Prior to its release, Billy Corgan hailed Oceania as the best Pumpkins record since the 1995 masterpiece Mellon Collie & The Infinite Sadness.
Claiming your next release is your finest work in nearly two decades should raise many an eyebrow with almost any band but with Corgan, the competition has hardly been brilliant. In the 17 years since Mellon Collie, his band has thrown up the mesmerising but meandering Adore, the clunky and confused Machina, the half-baked Machina II which was more concerned with flipping off Virgin Records than being a cohesive album, and 2007’s underwhelming Zeitgeist. The standard isn’t exactly astronomical.
Many believe that the departure of Jimmy Chamberlin in 2009 should have lowered the curtain on the Pumpkins name for the second time that decade. However Corgan’s bullish dictatorship – which has, according to legend, seen band members locked out the studio – renders any musical output spearheaded by Corgan inherently a Smashing Pumpkins release, regardless of the ‘band members’ listed in the sleeve.
In spite of his apparent firing, Chamberlin supported Corgan’s decision to retain making music under the Pumpkins banner. “I am glad [Corgan] has chosen to continue under the name; it is his right.” he said in an interview, not long after parting company with the band for the third time.
Wherever you stand on what constitutes and deserves to be considered a Smashing Pumpkins album, there’s no denying that Oceania doesn’t bear a strong resemblance to classic Pumpkins.
If it emerged somewhere in the 90s, Oceania would have been greeted warmly and the last decade of Corgan’s output could have played out very differently. Oceania will still be loved by those who have stuck with Corgan but more than a decade of faff (Zwan, The Future Embrace, wrestling) hasn’t helped the Pumpkins brand. Luckily, Oceania quickly sets about reparations.
Nothing illustrates a pining for better days like the initial few bars of opening track ‘Quasar’ which is eerily reminiscent of ‘Cherub Rock’. The decision to not to meld track two ‘Panopticon’ with the outro to ‘Quasar’ is either clumsy or ignorant; sharing the same key with similar rhythms and level of bombasticness, it’s odd why these two weren’t intertwined. Either way, they serve as a raucous and confident introduction to the new line-up.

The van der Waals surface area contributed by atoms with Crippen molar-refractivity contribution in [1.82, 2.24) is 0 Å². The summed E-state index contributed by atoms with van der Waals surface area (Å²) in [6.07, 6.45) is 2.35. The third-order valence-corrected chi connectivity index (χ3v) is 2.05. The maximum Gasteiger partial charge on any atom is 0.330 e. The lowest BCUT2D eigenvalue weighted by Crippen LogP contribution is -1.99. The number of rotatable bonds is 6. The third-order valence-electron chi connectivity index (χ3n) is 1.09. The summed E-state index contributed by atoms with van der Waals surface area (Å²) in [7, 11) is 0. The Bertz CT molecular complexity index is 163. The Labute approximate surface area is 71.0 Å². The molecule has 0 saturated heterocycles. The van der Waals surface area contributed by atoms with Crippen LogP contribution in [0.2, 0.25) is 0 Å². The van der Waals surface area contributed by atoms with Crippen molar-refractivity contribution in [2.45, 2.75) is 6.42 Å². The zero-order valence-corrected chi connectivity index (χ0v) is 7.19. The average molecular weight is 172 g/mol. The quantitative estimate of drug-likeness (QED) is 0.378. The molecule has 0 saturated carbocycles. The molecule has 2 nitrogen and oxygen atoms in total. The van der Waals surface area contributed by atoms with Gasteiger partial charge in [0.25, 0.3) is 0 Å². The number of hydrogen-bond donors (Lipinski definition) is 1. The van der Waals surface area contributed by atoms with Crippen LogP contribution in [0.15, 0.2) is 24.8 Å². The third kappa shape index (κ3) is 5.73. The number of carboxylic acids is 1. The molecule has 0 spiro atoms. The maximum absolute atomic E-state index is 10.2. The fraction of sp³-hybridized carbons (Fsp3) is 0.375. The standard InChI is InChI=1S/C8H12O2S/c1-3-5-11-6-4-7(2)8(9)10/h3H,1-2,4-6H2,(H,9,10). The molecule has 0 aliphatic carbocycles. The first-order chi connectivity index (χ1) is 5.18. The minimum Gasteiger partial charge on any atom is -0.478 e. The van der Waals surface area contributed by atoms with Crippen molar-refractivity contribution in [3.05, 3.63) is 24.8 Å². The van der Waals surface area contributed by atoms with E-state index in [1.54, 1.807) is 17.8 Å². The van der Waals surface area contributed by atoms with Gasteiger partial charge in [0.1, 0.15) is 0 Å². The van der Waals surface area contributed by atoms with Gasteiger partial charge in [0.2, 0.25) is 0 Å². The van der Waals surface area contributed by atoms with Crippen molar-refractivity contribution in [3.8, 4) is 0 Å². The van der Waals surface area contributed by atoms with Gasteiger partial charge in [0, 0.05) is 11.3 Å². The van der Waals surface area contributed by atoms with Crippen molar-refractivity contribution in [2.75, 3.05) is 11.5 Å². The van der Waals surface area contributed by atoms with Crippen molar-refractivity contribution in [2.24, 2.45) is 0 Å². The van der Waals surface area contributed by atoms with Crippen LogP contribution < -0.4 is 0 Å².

The fact that Nirvana’s Polly can be sung over the first 20 seconds of first single ‘The Celestials’ fails to hold it back from being another boisterous, if slightly pedestrian, number while the brooding ‘Violet Rays’ recalls the spirit of a more relaxed ‘Stand Inside Your Love’.
As one of the most whimsy Pumpkins tracknames yet, ‘My Love Is Winter’ is one of Oceania’s highlights, again echoing the finer points of Machina but going forward with an initially off-putting but ultimately irresistible Minus The Bear-esque keyboard line.
‘One Diamond, One Heart’ resurrects the sombre electro-pop of Adore with a chorus clunkily littered with alliteration and an outro which slips out the door just before most listeners start checking the time. ‘Pinwheels’ – one of the more promising tracks revealed at live shows – switches between that electro pop and the acoustic-led sweetness of Pisces Iscariot to shape one of the most gratifying Pumpkins songs ever.
Clocking in at a snip over nine-minutes, Oceania’s title-track centrepiece threatens to be ‘Porcelina of the Vast Oceans’ for 2012 and despite consisting of three very good – if very different – sections, ‘Oceania’ fails to flow as a coherent song in a way that Pumpkins’ grander, more ambitious pieces would have in the past (see ‘Silverfuck’, ‘XYU’, ‘Starla’). The mid-paced and moody first part would have been fine as a song in itself if it had a climax. Then there’s an extended acoustic break, followed by another mid-paced tom-heavy jam which isn’t a million miles away from Panopticon-era Isis. The riffs, production, and performance of these three jarring sections aren’t the problem, it’s that they simply don’t work together. Oh and it has one of the most infuriatingly premature and unnecessary fade-outs in rock music history.
An idea which does work is the triple whammy of fuzz-fuelled grunge in ‘The Chimera’, ‘Glissandra’ and ‘Inkless’; all of which would have comfortably shared space on the first side of Siamese Dream. During the smoothing low-key closer ‘Wildflower’, you can almost hear Corgan’s relieved sighs as he nurses the relevance and credibility he has rescued for the Pumpkins name.
New drummer Mike Byrne may have only been three months old when Pumpkins’ debut album was released but his contribution is notable if only for his more straightforward style, leaving gaps that Jimmy Chamberlin would have filled out with hi-hat flourishes, snare rolls, et al. Unfair as it may seem, it’s hard to let a track pass without wondering how the former sticksman would have approached it. Chamberlin’s jazzy and erratic tinkerings are most certainly missed.
There aren’t any songs about wanting to piss on Radiohead which represents Oceania’s biggest failing and also how accomplished this record is. Questioning whether an album that features just one original member is worthy of being considered a legitimate Pumpkins record is irrelevant; what matters is that Oceania can hold its head high alongside some of the finest material to emerge under the Smashing Pumpkins banner.
Words by: John Simpson